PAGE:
Rudy Giuliani provided the materials to the New York Post after they were allegedly found on a MacBook Pro left at a Delaware computer repair shop owned by John Paul Mac Isaac.[53] Mac Isaac contacted Giuliani, who he said was his "lifeguard"—voicing credence to the conspiracy theory that the Hillary Clinton 2016 presidential campaign was behind the murder of campaign worker Seth Rich.[54] Steve Bannon informed the New York Post of the laptop,[55] and he and Giuliani delivered a copy of the supposed laptop hard drive to the publication.[56] Weeks before, Bannon had boasted on Dutch television that he had Hunter Biden's hard drive.[56] Giuliani was later quoted as saying he had given the copy to the New York Post because "either nobody else would take it, or if they took it, they would spend all the time they could to try to contradict it before they put it out".[8] According to the New York Post story, an unknown person left the computer at the repair shop to repair water damage, but once this was completed, the shop had no contact information for its owner, and nobody ever paid for it or came to pick it up.[57] Criticism has been focused on Mac Isaac over inconsistencies in his accounts of how the laptop came into his possession and how he passed it on to Giuliani and the FBI.[57][54] When interviewed by CBS News, Mac Isaac offered contradictory statements about his motivations.[58] Thomas Rid, a political scientist and disinformation expert at Johns Hopkins University, noted that the emails could have been forged or that forged material could have been mixed with genuine materials, a "common feature" of disinformation operations.[59] The Daily Beast reported that according to two "individuals with direct knowledge", multiple senior officials in the Trump administration and reelection campaign were aware of the laptop hard drive "several weeks" prior to the New York Post story.[60] Giuliani later confirmed to The Daily Beast that he had informed Trump about the material before the New York Post story.[41]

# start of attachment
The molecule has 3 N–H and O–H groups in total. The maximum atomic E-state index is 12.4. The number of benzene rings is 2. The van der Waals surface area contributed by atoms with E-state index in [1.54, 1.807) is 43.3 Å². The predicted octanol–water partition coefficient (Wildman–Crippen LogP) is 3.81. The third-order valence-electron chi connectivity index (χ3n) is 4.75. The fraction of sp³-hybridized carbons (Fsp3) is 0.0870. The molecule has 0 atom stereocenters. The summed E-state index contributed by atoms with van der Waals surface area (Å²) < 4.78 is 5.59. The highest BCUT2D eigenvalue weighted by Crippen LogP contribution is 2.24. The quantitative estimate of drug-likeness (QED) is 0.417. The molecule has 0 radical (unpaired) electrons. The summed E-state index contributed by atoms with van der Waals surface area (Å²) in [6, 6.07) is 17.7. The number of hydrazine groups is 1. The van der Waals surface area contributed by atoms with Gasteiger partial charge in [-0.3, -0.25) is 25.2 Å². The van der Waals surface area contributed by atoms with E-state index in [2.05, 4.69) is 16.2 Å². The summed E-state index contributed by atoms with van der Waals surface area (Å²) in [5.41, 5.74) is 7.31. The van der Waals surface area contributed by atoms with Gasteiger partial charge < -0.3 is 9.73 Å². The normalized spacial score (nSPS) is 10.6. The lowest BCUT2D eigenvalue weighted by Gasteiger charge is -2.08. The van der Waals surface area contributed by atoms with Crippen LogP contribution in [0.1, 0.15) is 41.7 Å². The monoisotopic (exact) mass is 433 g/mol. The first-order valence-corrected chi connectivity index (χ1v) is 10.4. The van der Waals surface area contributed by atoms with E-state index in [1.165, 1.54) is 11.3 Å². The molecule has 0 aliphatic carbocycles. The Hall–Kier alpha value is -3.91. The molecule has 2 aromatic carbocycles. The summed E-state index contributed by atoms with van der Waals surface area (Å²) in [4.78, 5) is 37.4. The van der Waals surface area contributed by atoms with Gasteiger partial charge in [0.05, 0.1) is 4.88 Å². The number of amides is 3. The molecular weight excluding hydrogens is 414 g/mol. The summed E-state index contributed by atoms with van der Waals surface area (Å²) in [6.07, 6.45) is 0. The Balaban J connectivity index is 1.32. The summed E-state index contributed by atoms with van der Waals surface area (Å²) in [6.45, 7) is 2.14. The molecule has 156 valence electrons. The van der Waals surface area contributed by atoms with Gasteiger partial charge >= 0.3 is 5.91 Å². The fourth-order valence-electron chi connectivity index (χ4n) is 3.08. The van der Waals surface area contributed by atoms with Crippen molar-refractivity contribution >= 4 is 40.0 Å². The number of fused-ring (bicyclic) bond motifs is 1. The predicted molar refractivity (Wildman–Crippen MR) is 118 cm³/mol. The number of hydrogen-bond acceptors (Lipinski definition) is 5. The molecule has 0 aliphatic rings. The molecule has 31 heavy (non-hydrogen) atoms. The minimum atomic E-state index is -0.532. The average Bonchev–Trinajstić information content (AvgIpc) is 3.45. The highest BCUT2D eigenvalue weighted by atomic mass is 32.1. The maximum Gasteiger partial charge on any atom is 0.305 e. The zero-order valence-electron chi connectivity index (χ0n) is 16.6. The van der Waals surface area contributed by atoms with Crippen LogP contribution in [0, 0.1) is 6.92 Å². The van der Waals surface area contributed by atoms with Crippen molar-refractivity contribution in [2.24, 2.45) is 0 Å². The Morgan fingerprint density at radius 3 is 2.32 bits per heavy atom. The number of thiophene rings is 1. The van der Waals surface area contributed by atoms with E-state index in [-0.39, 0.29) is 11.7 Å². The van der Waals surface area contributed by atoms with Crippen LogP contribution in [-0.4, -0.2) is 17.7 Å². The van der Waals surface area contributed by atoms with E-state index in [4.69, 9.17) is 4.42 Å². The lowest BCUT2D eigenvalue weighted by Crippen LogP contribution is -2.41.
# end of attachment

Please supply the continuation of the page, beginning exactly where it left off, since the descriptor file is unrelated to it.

The New York Post reported it had been shown an image purporting to show a federal subpoena that resulted in the computer and an external hard drive being seized by the FBI in December 2019.[5][failed verification] NBC News reported the FBI had acquired the devices via a grand jury subpoena, though it was unclear if this was the subpoena cited by the New York Post, and was investigating whether the contents were linked to a foreign intelligence operation.[61] The Associated Press confirmed the existence of the FBI investigation into possible foreign-intelligence activity.[62] Citing a "US official and a congressional source briefed on the matter", CNN reported the FBI was specifically investigating possible connections to ongoing Russian disinformation efforts against Biden.[48]

Hunter Biden stated in an interview published April 2021 that he was not sure whether the laptop belonged to him; he said there "could be a laptop out there that was stolen from" him, or he could have been "hacked" by Russian intelligence.[63] PolitiFact wrote in June 2021: "Over time, there has been less doubt that the laptop did in fact belong to Hunter Biden", concluding that the laptop "was real in the sense that it exists, but it didn't prove much", as the laptop did not show wrongdoing by Joe Biden as vice president with regard to Burisma.[64] PolitiFact states that it is possible that "copies of a laptop" were obtained, instead of the actual laptop.[64] PolitiFact states that the Daily Mail published nude photos of Hunter Biden from the laptop, as well as other content focused on Hunter Biden's drug use and legal issues, but notes that Hunter Biden had already publicized his own drug issues.[64]

Ukraine material